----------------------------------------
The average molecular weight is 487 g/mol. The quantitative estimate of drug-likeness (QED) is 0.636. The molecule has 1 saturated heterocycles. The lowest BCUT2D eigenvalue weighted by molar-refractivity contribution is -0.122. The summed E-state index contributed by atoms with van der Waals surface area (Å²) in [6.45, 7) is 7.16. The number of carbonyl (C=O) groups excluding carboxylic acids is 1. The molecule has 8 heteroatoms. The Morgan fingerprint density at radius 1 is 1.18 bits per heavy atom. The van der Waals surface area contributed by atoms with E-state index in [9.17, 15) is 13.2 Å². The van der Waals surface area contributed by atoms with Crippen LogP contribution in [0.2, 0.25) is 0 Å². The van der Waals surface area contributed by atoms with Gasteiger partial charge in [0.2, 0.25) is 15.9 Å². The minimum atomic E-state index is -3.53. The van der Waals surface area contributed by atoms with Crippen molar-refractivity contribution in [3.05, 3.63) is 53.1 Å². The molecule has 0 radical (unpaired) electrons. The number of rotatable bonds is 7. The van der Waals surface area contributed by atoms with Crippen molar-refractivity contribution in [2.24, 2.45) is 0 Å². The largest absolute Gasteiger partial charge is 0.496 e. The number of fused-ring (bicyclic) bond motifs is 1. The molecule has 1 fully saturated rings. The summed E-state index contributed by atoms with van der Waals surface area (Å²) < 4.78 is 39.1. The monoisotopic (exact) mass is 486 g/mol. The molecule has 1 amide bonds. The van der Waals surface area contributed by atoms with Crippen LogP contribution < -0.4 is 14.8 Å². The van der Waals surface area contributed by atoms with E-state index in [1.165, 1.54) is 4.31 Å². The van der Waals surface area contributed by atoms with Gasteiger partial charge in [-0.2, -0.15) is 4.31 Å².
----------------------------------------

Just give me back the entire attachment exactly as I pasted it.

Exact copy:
The average molecular weight is 487 g/mol. The quantitative estimate of drug-likeness (QED) is 0.636. The molecule has 1 saturated heterocycles. The lowest BCUT2D eigenvalue weighted by molar-refractivity contribution is -0.122. The summed E-state index contributed by atoms with van der Waals surface area (Å²) in [6.45, 7) is 7.16. The number of carbonyl (C=O) groups excluding carboxylic acids is 1. The molecule has 8 heteroatoms. The Morgan fingerprint density at radius 1 is 1.18 bits per heavy atom. The van der Waals surface area contributed by atoms with E-state index in [9.17, 15) is 13.2 Å². The van der Waals surface area contributed by atoms with Crippen LogP contribution in [0.2, 0.25) is 0 Å². The van der Waals surface area contributed by atoms with Gasteiger partial charge in [0.2, 0.25) is 15.9 Å². The minimum atomic E-state index is -3.53. The van der Waals surface area contributed by atoms with Crippen molar-refractivity contribution in [3.05, 3.63) is 53.1 Å². The molecule has 0 radical (unpaired) electrons. The number of rotatable bonds is 7. The van der Waals surface area contributed by atoms with Crippen molar-refractivity contribution in [2.24, 2.45) is 0 Å². The largest absolute Gasteiger partial charge is 0.496 e. The number of fused-ring (bicyclic) bond motifs is 1. The molecule has 1 fully saturated rings. The summed E-state index contributed by atoms with van der Waals surface area (Å²) < 4.78 is 39.1. The monoisotopic (exact) mass is 486 g/mol. The molecule has 1 amide bonds. The van der Waals surface area contributed by atoms with Crippen LogP contribution < -0.4 is 14.8 Å². The van der Waals surface area contributed by atoms with E-state index in [1.165, 1.54) is 4.31 Å². The van der Waals surface area contributed by atoms with Gasteiger partial charge in [-0.2, -0.15) is 4.31 Å².